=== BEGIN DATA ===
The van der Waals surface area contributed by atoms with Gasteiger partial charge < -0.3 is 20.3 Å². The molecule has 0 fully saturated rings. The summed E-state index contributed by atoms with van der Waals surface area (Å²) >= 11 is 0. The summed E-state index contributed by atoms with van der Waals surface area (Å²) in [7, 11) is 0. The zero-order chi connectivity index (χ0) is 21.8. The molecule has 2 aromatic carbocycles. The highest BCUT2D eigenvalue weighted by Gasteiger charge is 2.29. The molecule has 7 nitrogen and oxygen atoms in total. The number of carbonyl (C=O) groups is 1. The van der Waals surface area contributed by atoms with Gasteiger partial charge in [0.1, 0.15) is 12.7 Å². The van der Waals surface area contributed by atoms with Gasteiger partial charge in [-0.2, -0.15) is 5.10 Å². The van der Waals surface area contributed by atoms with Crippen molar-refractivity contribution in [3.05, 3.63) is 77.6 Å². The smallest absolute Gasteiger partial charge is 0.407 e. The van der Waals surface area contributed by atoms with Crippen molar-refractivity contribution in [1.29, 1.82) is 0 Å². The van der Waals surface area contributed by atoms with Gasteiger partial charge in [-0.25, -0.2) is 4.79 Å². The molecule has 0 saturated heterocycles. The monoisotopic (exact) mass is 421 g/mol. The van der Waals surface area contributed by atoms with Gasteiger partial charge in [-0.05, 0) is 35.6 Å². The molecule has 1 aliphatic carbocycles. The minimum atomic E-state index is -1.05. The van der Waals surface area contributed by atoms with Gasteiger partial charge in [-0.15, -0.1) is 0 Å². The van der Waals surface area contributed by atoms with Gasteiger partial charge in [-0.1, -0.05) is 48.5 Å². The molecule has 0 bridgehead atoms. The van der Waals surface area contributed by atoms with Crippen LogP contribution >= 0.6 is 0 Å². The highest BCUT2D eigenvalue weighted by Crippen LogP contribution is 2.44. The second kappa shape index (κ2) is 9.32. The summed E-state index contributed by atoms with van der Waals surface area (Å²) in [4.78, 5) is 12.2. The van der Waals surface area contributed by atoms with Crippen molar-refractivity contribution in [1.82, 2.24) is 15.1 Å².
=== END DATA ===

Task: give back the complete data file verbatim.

The van der Waals surface area contributed by atoms with Gasteiger partial charge < -0.3 is 20.3 Å². The molecule has 0 fully saturated rings. The summed E-state index contributed by atoms with van der Waals surface area (Å²) >= 11 is 0. The summed E-state index contributed by atoms with van der Waals surface area (Å²) in [7, 11) is 0. The zero-order chi connectivity index (χ0) is 21.8. The molecule has 2 aromatic carbocycles. The highest BCUT2D eigenvalue weighted by Gasteiger charge is 2.29. The molecule has 7 nitrogen and oxygen atoms in total. The number of carbonyl (C=O) groups is 1. The van der Waals surface area contributed by atoms with Gasteiger partial charge in [0.1, 0.15) is 12.7 Å². The van der Waals surface area contributed by atoms with Gasteiger partial charge in [-0.2, -0.15) is 5.10 Å². The van der Waals surface area contributed by atoms with Crippen molar-refractivity contribution in [3.05, 3.63) is 77.6 Å². The smallest absolute Gasteiger partial charge is 0.407 e. The van der Waals surface area contributed by atoms with Crippen molar-refractivity contribution in [1.29, 1.82) is 0 Å². The van der Waals surface area contributed by atoms with Gasteiger partial charge in [-0.25, -0.2) is 4.79 Å². The molecule has 0 saturated heterocycles. The monoisotopic (exact) mass is 421 g/mol. The van der Waals surface area contributed by atoms with Gasteiger partial charge in [-0.05, 0) is 35.6 Å². The molecule has 1 aliphatic carbocycles. The minimum atomic E-state index is -1.05. The van der Waals surface area contributed by atoms with Gasteiger partial charge in [-0.15, -0.1) is 0 Å². The van der Waals surface area contributed by atoms with Gasteiger partial charge in [-0.1, -0.05) is 48.5 Å². The molecule has 0 bridgehead atoms. The van der Waals surface area contributed by atoms with Crippen LogP contribution >= 0.6 is 0 Å². The highest BCUT2D eigenvalue weighted by Crippen LogP contribution is 2.44. The second kappa shape index (κ2) is 9.32. The summed E-state index contributed by atoms with van der Waals surface area (Å²) in [4.78, 5) is 12.2. The van der Waals surface area contributed by atoms with Crippen molar-refractivity contribution in [1.82, 2.24) is 15.1 Å².